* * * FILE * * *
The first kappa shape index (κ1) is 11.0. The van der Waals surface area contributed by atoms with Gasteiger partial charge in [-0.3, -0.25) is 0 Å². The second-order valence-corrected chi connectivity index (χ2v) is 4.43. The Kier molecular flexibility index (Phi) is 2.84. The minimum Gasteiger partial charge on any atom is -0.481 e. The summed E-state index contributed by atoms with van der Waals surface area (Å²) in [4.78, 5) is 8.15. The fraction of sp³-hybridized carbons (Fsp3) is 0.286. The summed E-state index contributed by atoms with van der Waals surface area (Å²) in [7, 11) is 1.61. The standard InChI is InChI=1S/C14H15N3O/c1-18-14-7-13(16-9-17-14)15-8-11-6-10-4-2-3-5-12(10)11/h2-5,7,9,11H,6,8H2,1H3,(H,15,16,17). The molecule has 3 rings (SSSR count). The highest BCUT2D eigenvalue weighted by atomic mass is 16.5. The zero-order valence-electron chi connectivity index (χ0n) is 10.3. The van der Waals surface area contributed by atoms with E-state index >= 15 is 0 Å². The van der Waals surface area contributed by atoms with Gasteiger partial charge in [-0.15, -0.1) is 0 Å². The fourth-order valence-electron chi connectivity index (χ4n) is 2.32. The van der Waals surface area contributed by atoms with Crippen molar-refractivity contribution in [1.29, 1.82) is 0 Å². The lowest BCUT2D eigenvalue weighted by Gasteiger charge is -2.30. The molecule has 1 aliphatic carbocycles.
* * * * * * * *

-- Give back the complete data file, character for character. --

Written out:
The first kappa shape index (κ1) is 11.0. The van der Waals surface area contributed by atoms with Gasteiger partial charge in [-0.3, -0.25) is 0 Å². The second-order valence-corrected chi connectivity index (χ2v) is 4.43. The Kier molecular flexibility index (Phi) is 2.84. The minimum Gasteiger partial charge on any atom is -0.481 e. The summed E-state index contributed by atoms with van der Waals surface area (Å²) in [4.78, 5) is 8.15. The fraction of sp³-hybridized carbons (Fsp3) is 0.286. The summed E-state index contributed by atoms with van der Waals surface area (Å²) in [7, 11) is 1.61. The standard InChI is InChI=1S/C14H15N3O/c1-18-14-7-13(16-9-17-14)15-8-11-6-10-4-2-3-5-12(10)11/h2-5,7,9,11H,6,8H2,1H3,(H,15,16,17). The molecule has 3 rings (SSSR count). The highest BCUT2D eigenvalue weighted by atomic mass is 16.5. The zero-order valence-electron chi connectivity index (χ0n) is 10.3. The van der Waals surface area contributed by atoms with E-state index >= 15 is 0 Å². The van der Waals surface area contributed by atoms with Gasteiger partial charge in [-0.15, -0.1) is 0 Å². The fourth-order valence-electron chi connectivity index (χ4n) is 2.32. The van der Waals surface area contributed by atoms with Crippen molar-refractivity contribution in [1.29, 1.82) is 0 Å². The lowest BCUT2D eigenvalue weighted by Gasteiger charge is -2.30. The molecule has 1 aliphatic carbocycles.